Chattanooga clergy offer first set of recommendations to Hamilton County Sheriff's Office around use of police force

Staff photo by Wyatt Massey / The Rev. William Terry Ladd III, pastor of First Baptist Church, speaks outside the Hamilton County Justice Building on Feb. 15, 2021. Ladd was one of more than 40 local clergy to sign onto the latest letter to Hamilton County Sheriff Jim Hammond asking for improved accountability and transparency from the department.

The Chattanooga clergy members advocating for the Hamilton County Sheriff's Office to change its policies issued their first recommendations this week.

In a letter sent Wednesday evening to Sheriff Jim Hammond and other county and state leaders, Chattanooga Clergy for Justice said the sheriff's use-of-force policies are too vague about when deputies can use force and the appropriate level of force.

"The current use-of-force policy lists factors that a deputy may take into account when deciding whether to use force. Instead, the policy should require that officers take into account the subject's characteristics, such as their mental capacity, physical or developmental disability, the influence of drugs or alcohol and/or language barriers," the letter reads.

The clergy also recommended the sheriff change the policy to require that all deputy decisions leading up to an encounter be reasonable.

The Rev. William Terry Ladd III, pastor of First Baptist Church, said too many of the sheriff's policies are left up to individual discretion, which can make it difficult to determine whether a deputy acted improperly.

"We're going to go through the policy even more to pinpoint those instances where the use-of-force policy is left up to the officer or the deputy, as opposed to holding the deputy to that standard," Ladd said. "The way it's written right now, the deputy may or may not have to do a certain thing or follow certain protocol as it relates to use of force. It should be like the officer is required, instead of the officer may."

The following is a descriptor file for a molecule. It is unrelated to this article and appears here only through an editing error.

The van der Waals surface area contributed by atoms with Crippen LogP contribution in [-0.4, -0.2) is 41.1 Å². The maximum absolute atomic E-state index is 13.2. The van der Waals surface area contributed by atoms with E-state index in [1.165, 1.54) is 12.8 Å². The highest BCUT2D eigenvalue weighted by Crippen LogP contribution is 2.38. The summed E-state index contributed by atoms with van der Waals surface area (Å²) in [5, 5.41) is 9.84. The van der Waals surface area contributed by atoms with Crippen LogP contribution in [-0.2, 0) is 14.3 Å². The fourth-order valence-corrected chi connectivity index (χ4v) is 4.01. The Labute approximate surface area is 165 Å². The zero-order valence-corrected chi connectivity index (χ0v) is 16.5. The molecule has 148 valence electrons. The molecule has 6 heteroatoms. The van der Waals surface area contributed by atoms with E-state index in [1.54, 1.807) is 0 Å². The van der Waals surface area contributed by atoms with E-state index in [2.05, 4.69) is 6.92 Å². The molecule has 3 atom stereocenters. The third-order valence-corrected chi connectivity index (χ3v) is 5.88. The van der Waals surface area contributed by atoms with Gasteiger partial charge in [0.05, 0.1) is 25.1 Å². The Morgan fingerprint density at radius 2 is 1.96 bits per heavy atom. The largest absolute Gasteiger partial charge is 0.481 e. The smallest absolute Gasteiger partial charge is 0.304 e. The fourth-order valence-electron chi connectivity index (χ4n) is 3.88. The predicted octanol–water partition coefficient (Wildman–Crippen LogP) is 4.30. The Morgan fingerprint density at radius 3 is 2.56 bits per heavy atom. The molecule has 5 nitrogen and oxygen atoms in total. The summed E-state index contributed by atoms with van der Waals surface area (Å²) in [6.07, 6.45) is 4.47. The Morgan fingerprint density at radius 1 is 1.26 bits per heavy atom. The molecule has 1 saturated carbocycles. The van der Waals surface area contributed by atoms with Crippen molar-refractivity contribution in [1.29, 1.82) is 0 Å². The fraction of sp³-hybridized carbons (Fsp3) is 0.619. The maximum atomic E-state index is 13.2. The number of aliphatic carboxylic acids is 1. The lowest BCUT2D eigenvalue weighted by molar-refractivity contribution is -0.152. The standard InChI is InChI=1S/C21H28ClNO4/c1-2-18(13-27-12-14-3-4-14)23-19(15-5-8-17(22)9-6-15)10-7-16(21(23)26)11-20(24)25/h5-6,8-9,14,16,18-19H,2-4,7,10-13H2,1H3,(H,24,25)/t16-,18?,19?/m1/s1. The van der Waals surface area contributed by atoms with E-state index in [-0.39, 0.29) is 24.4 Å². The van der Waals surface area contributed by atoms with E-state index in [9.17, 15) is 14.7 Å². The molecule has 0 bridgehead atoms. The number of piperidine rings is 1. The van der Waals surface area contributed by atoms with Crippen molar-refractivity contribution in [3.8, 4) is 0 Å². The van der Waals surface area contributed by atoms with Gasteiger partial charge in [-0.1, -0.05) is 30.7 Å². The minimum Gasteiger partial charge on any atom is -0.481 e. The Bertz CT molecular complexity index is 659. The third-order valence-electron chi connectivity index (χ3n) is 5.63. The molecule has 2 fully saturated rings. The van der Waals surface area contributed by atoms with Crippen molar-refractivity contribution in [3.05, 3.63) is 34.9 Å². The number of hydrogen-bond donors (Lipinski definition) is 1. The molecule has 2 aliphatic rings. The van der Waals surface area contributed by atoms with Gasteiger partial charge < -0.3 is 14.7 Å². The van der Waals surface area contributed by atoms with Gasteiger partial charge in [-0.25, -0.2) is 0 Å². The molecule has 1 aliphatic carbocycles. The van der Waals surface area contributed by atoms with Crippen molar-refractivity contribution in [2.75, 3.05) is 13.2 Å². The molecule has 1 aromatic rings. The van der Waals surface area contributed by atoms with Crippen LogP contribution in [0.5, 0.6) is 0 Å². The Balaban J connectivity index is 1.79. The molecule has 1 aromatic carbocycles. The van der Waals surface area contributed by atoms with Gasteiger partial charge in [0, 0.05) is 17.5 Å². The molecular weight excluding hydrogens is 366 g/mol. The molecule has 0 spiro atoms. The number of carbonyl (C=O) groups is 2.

Last month, some area clergy, including ones working with the sheriff's office, went public with concerns around a lack of transparency and willingness to work with community members. More than 40 local clergy and six organizations signed a letter highlighting 19 incidents of alleged misconduct, the largest push against the department in what has been a yearslong back and forth.

The sheriff has declined previous clergy-led calls for his resignation after use of force incidents and said those clergy should instead help him recruit more diverse candidates for his department.

Hammond defended his department in a February letter to the clergy, in which he attached 110 pages of department policies, including policies around use of force, internal investigations and deputy code of conduct.

Ladd thanked the sheriff's office for releasing the information and said the clergy's legal team will continue to evaluate the policies and present more recommendations. The U.S. Department of Justice is helping work with the two groups, Ladd said.

Rachel Frizzell, public information officer for the sheriff's office, said the sheriff is out of town this week and not available for comment on the letter.

Ladd said the discussions around improving department policies is a community effort and will continue to better ensure residents are safe.

"All parties involved right now are doing a really really good job of working together," Ladd said. "Now, how long that will continue, we don't know. That's up to the sheriff's department."

Contact Wyatt Massey at or 423-757-6249. Follow him on Twitter @news4mass.